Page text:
Videos: Presenting three short videos about the Great Tapestry of Scotland:
Where Scotland's Story Begins: The Great Tapestry of Scotland.
Alexander McCall-Smith hangs the last panel of the Great Tapestry of Scotland in its new centre.
Stitchers see the new permanent Great Tapestry of Scotland display in Galashiels for the first time.
Books: Buried: An Alternative History of the First Millennium in Britain by Alice Roberts. In this issue, we feature Roberts' latest work, which concentrates on funerary rituals that show us what people thought about mortality; how they felt about loss; what they believed came next. From Roman cremations and graveside feasts to deviant burials with heads rearranged, from richly furnished Anglo Saxon graves to the first Christian burial grounds in Wales, this book provides an alternative history of the first millennium in Britain. As she did with her pre-history of Britain in Ancestors, which was featured in these pages in January of this year, she combines archaeological finds with cutting-edge DNA research and written history to shed fresh light on how people lived by examining the stories of the dead.
Publications: Cotswold Archaeology is a supplier of professional archaeology and heritage services in the UK. Employing over 250 professional staff, "it provides expert, bespoke solutions for both private and public sector clients nationwide from offices in Andover, Cirencester, Milton Keynes, and Suffolk." Cotswold Archaeology has published over 200 journal articles and monographs, many of which are available for personal use as pdfs. In addition, Cotswold Archaeology's Archaeological Reports Online has over 4,000 unpublished reports and published journal articles and monographs of its fieldwork projects undertaken since the organization was established in 1989. The vast majority of the reports are available to download free of charge, while some newer publications are available to purchase.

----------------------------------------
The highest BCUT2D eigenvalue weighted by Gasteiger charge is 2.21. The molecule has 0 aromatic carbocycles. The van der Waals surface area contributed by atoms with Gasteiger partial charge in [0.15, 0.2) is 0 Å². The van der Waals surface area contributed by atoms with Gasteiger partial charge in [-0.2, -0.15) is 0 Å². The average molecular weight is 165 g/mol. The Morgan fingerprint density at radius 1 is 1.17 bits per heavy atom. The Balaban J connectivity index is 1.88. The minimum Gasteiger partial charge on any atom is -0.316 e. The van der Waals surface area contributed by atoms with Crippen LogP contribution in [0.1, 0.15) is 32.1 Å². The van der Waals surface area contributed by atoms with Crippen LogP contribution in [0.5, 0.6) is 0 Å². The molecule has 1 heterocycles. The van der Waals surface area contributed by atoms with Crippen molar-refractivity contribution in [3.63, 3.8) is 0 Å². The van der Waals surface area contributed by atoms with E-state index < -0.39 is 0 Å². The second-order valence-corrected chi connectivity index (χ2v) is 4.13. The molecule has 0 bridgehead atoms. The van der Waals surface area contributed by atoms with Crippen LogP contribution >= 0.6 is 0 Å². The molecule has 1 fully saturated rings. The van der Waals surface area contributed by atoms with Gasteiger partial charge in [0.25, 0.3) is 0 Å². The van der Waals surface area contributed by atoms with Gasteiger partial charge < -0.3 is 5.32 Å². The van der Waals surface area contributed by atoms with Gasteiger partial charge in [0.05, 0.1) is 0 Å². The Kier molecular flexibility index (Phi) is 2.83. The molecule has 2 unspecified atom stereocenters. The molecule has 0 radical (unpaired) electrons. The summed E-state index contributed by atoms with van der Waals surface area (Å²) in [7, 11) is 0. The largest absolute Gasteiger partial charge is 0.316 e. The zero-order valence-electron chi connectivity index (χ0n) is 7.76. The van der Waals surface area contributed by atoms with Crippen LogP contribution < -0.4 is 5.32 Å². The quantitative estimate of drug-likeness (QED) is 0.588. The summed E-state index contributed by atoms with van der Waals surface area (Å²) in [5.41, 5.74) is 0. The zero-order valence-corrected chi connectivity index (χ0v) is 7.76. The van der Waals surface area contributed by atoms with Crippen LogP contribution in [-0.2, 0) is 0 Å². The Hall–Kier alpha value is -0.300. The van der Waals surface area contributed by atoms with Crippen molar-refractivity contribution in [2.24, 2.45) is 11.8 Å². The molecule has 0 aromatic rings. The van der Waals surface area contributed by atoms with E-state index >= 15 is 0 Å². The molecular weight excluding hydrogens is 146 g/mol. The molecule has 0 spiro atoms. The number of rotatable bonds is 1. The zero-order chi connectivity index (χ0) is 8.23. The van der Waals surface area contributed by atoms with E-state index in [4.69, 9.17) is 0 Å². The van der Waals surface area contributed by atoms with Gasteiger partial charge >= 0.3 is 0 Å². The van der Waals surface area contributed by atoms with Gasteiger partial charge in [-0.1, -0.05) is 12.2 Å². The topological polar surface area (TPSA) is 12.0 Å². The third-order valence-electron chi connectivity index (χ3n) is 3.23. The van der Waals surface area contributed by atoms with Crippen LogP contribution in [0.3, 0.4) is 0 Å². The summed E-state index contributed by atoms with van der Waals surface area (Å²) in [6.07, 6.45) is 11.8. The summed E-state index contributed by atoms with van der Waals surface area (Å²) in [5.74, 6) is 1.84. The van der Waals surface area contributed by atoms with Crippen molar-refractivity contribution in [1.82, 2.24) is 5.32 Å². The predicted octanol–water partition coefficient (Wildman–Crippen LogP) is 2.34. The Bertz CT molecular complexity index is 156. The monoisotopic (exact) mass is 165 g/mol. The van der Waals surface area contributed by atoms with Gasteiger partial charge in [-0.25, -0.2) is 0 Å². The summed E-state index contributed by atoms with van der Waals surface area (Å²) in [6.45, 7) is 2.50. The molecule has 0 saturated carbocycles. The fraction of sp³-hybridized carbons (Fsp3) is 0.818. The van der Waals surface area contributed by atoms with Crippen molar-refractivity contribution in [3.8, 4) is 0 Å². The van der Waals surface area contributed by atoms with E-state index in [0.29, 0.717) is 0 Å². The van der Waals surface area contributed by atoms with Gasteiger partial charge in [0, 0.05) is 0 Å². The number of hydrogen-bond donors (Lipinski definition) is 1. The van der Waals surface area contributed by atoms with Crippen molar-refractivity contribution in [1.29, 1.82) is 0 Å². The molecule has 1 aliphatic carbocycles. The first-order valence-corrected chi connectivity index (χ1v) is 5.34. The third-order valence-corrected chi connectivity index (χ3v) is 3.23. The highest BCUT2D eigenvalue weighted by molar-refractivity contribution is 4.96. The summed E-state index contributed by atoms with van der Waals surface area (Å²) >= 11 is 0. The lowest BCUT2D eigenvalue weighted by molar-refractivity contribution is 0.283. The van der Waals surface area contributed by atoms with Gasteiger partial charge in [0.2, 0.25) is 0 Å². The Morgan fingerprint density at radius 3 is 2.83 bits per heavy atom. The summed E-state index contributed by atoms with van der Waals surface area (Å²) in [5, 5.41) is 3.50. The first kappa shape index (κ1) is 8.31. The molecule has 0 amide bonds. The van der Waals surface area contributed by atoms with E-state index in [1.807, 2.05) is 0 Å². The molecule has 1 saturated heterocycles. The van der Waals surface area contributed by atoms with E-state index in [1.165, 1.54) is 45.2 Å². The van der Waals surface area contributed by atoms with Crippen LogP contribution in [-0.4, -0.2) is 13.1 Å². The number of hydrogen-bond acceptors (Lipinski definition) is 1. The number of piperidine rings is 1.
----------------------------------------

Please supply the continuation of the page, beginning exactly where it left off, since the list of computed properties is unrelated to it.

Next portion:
Websites and Blogs: Neolithic Culinary Traditions Uncovered. A team of scientists led by the University of Bristol has uncovered intriguing new insights into the diet of people living in Neolithic Britain and found evidence that cereals, including wheat, were cooked in pots. Cereal cultivation in Britain dates back to around 4000 BC and was probably introduced by migrant farmers from continental Europe. This is evidenced by some, often sparse and sporadic, recovery of preserved cereal grains and other debris found at Neolithic sites. The findings are reported in the journal Nature Communications.
Podcasts: Art of Neolithic Orkney. Located in the Northern Isles of Scotland, Orkney is a remote and wild environment. With over 5,000 years of history, this small archipelago of islands is a treasure trove of ancient sites and secrets. In this podcast, the moderator is joined by archaeologist Dr. Antonia Thomas to talk about the art in some of the sites and excavations across Orkney. Touching on famous locations like Skara Brae or the legendary tomb Maeshowe, what can Neolithic art tell us about the lives of the people who lived there 5,000 years ago?
Organizations: Shetland Amenity Trust: Archaeology. Shetland is a treasure trove of archaeology, with over 8,000 sites recorded in the Sites and Monuments Record. The Trust provides a county archaeology service on behalf of Shetland Islands Council, employing an archaeologist and an assistant archaeologist. The strategic aims of The Trust's Archaeology Section are to curate Shetland's archaeology for the benefit of the public; develop Shetland's archaeology as a resource for educational purposes and for the enjoyment of the public; and develop Old Scatness Broch and Iron Age Village into a world class visitor attraction.